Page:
Being constipated is an uncomfortable feeling, to say the least. You know what we're talking about—the bloating, pain, and all that time waiting around in the bathroom hoping for something to happen. Most of us have experienced this at some point—for some, it's even a fairly regular occurrence.
According to the Mayo Clinic, occasional constipation is common and is defined as having fewer than three bowel movements each week. For some people, the condition is chronic, meaning these infrequent bowel movements persist for several weeks or longer.
While constipation may seem to arise at any time and with no explanation, it turns out constipation among women typically happens for several common reasons. To help you learn more about the top reasons for constipation, we reached out to three registered dietitians. Note that the causes they provided are geared towards those assigned females at birth; It's always best to consult with a physician if you are experiencing severe constipation.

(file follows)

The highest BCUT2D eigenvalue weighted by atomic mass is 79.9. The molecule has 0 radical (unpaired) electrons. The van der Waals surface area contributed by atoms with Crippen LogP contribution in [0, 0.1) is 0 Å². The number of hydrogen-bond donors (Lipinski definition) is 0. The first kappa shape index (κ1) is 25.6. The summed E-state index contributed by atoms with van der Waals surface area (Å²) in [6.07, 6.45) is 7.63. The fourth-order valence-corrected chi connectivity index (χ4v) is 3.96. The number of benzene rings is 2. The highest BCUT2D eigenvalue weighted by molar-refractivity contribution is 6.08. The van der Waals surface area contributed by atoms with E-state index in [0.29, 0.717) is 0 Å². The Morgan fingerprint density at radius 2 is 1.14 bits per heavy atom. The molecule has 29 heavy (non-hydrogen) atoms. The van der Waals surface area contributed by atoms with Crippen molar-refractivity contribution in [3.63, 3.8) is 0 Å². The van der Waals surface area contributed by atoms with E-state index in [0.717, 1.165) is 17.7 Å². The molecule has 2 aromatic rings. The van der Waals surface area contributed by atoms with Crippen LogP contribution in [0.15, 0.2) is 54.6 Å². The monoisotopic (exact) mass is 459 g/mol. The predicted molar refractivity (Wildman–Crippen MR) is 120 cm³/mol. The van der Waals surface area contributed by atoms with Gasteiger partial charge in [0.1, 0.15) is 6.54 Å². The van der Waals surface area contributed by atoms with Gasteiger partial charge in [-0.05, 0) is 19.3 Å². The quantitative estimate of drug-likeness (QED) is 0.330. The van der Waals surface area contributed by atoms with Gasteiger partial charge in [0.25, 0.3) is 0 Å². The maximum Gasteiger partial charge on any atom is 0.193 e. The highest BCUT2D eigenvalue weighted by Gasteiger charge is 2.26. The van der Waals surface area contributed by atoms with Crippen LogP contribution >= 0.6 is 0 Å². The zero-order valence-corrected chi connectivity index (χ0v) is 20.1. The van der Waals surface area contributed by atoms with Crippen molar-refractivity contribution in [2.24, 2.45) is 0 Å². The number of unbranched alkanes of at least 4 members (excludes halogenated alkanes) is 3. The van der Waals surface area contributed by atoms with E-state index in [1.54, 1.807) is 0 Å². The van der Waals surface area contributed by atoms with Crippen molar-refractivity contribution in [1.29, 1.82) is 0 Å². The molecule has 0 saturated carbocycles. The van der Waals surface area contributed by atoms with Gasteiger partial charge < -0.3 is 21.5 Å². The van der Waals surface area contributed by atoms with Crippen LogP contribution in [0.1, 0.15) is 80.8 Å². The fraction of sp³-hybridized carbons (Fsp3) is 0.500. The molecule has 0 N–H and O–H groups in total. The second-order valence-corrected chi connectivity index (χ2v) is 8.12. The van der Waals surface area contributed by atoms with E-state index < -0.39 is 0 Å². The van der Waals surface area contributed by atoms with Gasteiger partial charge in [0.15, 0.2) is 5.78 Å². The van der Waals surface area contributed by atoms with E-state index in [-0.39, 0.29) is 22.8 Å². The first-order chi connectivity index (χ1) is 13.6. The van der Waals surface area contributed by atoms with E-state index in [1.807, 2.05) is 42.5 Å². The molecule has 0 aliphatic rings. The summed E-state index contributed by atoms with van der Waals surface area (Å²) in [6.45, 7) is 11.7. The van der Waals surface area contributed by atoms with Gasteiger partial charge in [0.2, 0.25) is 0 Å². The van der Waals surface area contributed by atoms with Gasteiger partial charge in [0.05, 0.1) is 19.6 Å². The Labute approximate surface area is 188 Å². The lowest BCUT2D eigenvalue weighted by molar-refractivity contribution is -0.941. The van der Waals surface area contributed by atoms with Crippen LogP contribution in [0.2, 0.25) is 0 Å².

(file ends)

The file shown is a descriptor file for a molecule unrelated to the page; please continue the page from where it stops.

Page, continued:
Keep reading to learn about the most common constipation culprits out there.
Not Enough Fiber
Inadequate fiber intake is one of the most common causes of constipation, Jaramillo says, which makes a lot of sense when you understand that fiber plays a large role in keeping your digestive system running smoothly.
To steer clear of this source of constipation, aim to consume 25 to 30 grams of fiber per day or more. "Many Americans are not even getting half of this in," Jaramillo points out.
Papanos suggests consuming a combination of soluble fiber and insoluble fiber. Soluble fiber dissolves in water and can help lower cholesterol and blood sugar levels. You can find it in foods like oats, beans, and nuts. Insoluble fiber doesn't dissolve in water but helps move food through your digestive system. You can find it in whole grains, carrots, beans, and brown rice.
Inadequate Water Intake